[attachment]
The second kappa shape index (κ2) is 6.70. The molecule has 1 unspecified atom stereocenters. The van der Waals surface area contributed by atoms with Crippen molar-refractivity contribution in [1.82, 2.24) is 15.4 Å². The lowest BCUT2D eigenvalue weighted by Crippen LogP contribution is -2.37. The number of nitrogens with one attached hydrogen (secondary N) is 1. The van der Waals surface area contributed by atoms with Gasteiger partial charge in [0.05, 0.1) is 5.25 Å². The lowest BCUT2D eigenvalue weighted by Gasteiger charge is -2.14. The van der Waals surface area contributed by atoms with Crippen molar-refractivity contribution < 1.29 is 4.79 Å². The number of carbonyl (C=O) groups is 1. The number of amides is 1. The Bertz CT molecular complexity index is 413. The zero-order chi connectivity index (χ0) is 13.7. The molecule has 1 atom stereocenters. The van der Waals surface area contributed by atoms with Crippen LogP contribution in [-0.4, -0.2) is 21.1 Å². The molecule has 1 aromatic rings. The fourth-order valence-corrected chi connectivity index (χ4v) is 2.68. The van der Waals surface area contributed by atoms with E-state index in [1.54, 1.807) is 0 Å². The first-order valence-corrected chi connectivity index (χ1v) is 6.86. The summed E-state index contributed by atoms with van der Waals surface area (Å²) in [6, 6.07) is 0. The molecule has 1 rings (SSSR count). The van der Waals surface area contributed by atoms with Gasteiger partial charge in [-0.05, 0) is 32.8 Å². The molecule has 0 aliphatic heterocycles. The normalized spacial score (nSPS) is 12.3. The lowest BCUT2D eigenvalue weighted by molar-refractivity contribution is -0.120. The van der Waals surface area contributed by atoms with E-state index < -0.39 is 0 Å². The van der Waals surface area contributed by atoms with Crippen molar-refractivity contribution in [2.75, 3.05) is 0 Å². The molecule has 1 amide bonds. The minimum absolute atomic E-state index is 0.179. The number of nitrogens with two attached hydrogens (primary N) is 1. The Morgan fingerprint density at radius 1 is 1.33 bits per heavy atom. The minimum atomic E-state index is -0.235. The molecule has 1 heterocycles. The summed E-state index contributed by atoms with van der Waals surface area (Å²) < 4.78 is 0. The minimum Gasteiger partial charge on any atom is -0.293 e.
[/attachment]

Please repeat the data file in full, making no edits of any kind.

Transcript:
The second kappa shape index (κ2) is 6.70. The molecule has 1 unspecified atom stereocenters. The van der Waals surface area contributed by atoms with Crippen molar-refractivity contribution in [1.82, 2.24) is 15.4 Å². The lowest BCUT2D eigenvalue weighted by Crippen LogP contribution is -2.37. The number of nitrogens with one attached hydrogen (secondary N) is 1. The van der Waals surface area contributed by atoms with Gasteiger partial charge in [0.05, 0.1) is 5.25 Å². The lowest BCUT2D eigenvalue weighted by Gasteiger charge is -2.14. The van der Waals surface area contributed by atoms with Crippen molar-refractivity contribution < 1.29 is 4.79 Å². The number of carbonyl (C=O) groups is 1. The number of amides is 1. The Bertz CT molecular complexity index is 413. The zero-order chi connectivity index (χ0) is 13.7. The molecule has 1 atom stereocenters. The van der Waals surface area contributed by atoms with Crippen LogP contribution in [-0.4, -0.2) is 21.1 Å². The molecule has 1 aromatic rings. The fourth-order valence-corrected chi connectivity index (χ4v) is 2.68. The van der Waals surface area contributed by atoms with E-state index in [1.54, 1.807) is 0 Å². The first-order valence-corrected chi connectivity index (χ1v) is 6.86. The summed E-state index contributed by atoms with van der Waals surface area (Å²) in [6, 6.07) is 0. The molecule has 1 rings (SSSR count). The van der Waals surface area contributed by atoms with Gasteiger partial charge in [-0.05, 0) is 32.8 Å². The molecule has 0 aliphatic heterocycles. The normalized spacial score (nSPS) is 12.3. The lowest BCUT2D eigenvalue weighted by molar-refractivity contribution is -0.120. The van der Waals surface area contributed by atoms with E-state index < -0.39 is 0 Å². The van der Waals surface area contributed by atoms with Crippen molar-refractivity contribution in [2.75, 3.05) is 0 Å². The molecule has 1 amide bonds. The minimum absolute atomic E-state index is 0.179. The number of nitrogens with two attached hydrogens (primary N) is 1. The Morgan fingerprint density at radius 1 is 1.33 bits per heavy atom. The minimum atomic E-state index is -0.235. The molecule has 1 heterocycles. The summed E-state index contributed by atoms with van der Waals surface area (Å²) < 4.78 is 0. The minimum Gasteiger partial charge on any atom is -0.293 e.